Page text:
9. Value of Concentrating Solar Power and Thermal Energy Storage

    SciTech Connect (OSTI)

    Sioshansi, R.; Denholm, P.

    2010-02-01

    This paper examines the value of concentrating solar power (CSP) and thermal energy storage (TES) in four regions in the southwestern United States. Our analysis shows that TES can increase the value of CSP by allowing more thermal energy from a CSP plant?s solar field to be used, by allowing a CSP plant to accommodate a larger solar field, and by allowing CSP generation to be shifted to hours with higher energy prices. We analyze the sensitivity of CSP value to a number of factors, including the optimization period, price and solar forecasting, ancillary service sales, capacity value and dry cooling of the CSP plant. We also discuss the value of CSP plants and TES net of capital costs.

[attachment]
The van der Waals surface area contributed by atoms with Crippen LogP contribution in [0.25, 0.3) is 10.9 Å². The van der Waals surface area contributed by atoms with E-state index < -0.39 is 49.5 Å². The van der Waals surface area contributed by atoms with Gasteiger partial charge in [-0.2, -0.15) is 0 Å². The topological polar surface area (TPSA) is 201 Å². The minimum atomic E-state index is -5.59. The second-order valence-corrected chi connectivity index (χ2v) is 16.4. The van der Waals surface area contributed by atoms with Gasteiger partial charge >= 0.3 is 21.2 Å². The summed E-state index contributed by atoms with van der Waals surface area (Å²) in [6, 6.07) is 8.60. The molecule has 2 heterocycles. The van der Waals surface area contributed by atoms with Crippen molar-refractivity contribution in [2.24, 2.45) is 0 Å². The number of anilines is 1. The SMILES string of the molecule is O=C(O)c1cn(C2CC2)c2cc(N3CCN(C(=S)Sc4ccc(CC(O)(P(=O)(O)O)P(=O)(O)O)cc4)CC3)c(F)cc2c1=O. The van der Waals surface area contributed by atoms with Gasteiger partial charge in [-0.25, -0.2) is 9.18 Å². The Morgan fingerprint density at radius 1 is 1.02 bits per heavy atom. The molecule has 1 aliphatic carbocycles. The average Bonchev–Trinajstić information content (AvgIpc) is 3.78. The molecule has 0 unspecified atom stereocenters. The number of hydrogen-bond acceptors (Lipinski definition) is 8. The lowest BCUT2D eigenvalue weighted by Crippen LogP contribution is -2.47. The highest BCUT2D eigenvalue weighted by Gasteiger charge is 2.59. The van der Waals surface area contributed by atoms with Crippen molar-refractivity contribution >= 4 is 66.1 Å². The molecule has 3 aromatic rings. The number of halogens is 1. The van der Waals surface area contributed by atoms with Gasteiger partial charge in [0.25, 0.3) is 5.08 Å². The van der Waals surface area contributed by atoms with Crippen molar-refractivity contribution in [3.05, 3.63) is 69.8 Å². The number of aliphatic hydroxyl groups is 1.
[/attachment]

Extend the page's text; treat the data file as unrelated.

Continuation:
10. Model Guidelines for Including Energy Efficiency and Renewable Energy Into State Energy Emergency Plans

    SciTech Connect (OSTI)

    1999-09-01

    These model guidelines can serve as a planning guide for state and local emergency planners. It is intended to supplement existing energy emergency management plans.

  11. FEMP Expands ESPC ENABLE Program to Include More Energy Conservation Measures

    Broader source: Energy.gov [DOE]

    The U.S. Department of Energy's Federal Energy Management Program announced the expansion of the Energy Savings Performance Contract ENABLE program to include two new energy conservation measures.

  12. Ocean thermal energy conversion: Perspective and status

    SciTech Connect (OSTI)

    Thomas, A.; Hillis, D.L.

    1990-01-01